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Google: Going, Going, Gone?

Google never seemed to have a chink its armor until its most recent quarter where earnings missed analyst targets, and their premature release caused a bit of a collapse that was only halted when trading was frozen.

That was just the opening for critics. CNBC smelled blood, and one of its reporters is now asking if Google will essentially disappear in "5-8" years. Really? Yup, that's the question.

The argument, spearheaded by investment professional Eric Jackson, goes like this: More and more search is on mobile devices, not PCs where Google is clearly king. And these machines are too small to display ads of any substance. And what ads there are aren't going for much money.

Mobile also opens the door for new approaches to search, approaches that other companies may invent.

The result is not that the company disappears, but loses most of its influence, relevance and power the way Yahoo! has.

Posted by Doug Barney on 10/24/2012 at 1:19 PM


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Reader Comments:

Thu, Oct 25, 2012 Rae Botsford

Like a couple of other people have mentioned, Google isn't exactly just search and ads. Google still has Android OS, which is growing, and if Apple keeps putting out weak offerings like Apple Maps over Google Maps, Android's going to win. As it is, iPhones using iOS 5 and earlier basically depend on Google Maps as well as YouTube (owned by Google), and Safari uses Google search by default. As much as I love my iPhone 4, if I couldn't use Gmail, YouTube, Google Maps, and Google search on it, it would be an unbearable and unacceptable smartphone - meaning, in a sense, Google has won. This will remain true if Apple continues its recent tendency to skate instead of innovate, as Google has hands in everything.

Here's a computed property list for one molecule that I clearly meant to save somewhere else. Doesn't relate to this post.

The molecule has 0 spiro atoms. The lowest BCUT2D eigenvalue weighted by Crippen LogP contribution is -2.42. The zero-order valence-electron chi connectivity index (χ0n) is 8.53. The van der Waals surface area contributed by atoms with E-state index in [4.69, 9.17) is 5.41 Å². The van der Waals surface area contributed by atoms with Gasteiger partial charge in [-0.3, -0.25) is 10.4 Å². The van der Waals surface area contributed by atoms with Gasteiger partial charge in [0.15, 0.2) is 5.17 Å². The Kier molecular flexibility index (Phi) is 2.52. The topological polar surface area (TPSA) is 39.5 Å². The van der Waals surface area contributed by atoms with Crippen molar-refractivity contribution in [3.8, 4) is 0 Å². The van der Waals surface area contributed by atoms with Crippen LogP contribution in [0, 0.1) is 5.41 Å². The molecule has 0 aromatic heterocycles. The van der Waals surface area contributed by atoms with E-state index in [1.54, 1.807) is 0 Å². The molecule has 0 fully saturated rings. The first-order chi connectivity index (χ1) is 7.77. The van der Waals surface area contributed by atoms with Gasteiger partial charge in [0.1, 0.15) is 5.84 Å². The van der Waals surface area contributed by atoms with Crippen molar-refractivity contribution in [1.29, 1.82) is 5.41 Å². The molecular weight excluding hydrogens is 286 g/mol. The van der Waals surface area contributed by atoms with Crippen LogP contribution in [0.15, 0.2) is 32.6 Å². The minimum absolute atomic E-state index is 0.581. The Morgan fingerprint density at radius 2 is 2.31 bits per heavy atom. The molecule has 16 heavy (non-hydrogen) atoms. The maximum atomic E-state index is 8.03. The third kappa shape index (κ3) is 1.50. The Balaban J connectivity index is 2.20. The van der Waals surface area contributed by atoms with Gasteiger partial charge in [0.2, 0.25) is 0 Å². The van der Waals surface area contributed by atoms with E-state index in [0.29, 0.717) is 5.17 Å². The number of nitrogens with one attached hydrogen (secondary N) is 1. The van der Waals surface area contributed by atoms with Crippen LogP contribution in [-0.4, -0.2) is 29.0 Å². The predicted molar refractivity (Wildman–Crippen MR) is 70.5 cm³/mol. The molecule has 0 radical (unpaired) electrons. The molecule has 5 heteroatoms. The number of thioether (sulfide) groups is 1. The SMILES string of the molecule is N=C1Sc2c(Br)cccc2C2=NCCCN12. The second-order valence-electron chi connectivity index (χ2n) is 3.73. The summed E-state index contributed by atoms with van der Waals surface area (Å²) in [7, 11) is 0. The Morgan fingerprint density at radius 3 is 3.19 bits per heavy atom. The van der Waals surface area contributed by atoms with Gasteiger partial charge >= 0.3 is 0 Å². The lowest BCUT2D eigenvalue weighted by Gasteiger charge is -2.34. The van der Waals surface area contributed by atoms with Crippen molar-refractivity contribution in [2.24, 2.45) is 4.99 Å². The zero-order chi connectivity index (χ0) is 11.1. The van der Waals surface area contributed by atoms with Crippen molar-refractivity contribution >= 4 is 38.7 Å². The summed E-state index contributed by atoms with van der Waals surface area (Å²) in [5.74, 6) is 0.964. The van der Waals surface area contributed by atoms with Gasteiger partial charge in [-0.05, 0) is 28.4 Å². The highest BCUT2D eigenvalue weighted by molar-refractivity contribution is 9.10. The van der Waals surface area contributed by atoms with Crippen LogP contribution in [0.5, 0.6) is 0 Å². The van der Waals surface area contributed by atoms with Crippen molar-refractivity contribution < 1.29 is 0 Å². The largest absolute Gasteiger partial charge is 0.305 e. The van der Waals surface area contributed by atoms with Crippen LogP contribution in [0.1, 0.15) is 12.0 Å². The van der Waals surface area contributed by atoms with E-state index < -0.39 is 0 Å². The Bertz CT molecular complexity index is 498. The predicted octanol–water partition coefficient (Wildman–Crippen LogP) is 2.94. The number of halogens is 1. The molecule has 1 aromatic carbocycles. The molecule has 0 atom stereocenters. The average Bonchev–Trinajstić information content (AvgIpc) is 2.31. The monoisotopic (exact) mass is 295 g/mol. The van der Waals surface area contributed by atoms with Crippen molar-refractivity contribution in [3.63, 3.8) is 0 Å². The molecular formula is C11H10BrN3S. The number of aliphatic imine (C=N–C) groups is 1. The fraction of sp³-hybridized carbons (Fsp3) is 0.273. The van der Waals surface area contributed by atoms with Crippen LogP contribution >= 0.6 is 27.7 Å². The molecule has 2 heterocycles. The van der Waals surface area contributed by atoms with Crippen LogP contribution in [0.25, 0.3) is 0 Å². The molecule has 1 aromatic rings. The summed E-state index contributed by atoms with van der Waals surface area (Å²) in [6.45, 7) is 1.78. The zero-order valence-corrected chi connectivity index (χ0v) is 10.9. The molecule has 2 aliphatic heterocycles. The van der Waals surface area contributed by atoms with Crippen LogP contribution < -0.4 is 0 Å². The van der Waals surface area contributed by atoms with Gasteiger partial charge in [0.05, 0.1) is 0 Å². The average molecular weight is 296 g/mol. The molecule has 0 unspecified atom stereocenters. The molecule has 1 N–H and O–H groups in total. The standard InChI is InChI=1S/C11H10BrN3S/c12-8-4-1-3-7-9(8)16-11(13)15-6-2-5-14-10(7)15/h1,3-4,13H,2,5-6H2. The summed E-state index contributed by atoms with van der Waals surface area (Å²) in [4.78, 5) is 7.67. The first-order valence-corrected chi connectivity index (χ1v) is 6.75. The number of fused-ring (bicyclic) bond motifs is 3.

Thu, Oct 25, 2012

Just like all things, their turn in the sun is coming to an end, everything cycles in IT, and probably in the near future they will take their place with the other greats such as AltaVista, HotBot, Excite, WebCrawler, Ask Jeeves, Dogpile, Lycos. There will be a slimmer, sleeker, smaller product with innovation and a smaller price tag that will dominate the market, like IRA from the old Wonder Woman Series.

Wed, Oct 24, 2012 Jim IL

The fact that most Android users are logging in to their Google accounts, gives Google the opportunity to track activity and make their ads more pertinent to the users. They can also sell lists of potential clients to their partners. Then they charge businesses offering services through the Google API when the volume reaches a certain point.

Wed, Oct 24, 2012 John FL

Don't listen to industry pundits (sorry Barney). They have their heads so far up their arse, they couldn't reliably predict the sunrise. Mobile devices are here to stay for sure, but they are not replacing anything. They're just another tool in the toolbox. If anyone thinks for a second that PCs are going away, well they're just talking out of their orifice. Pay no attention to them.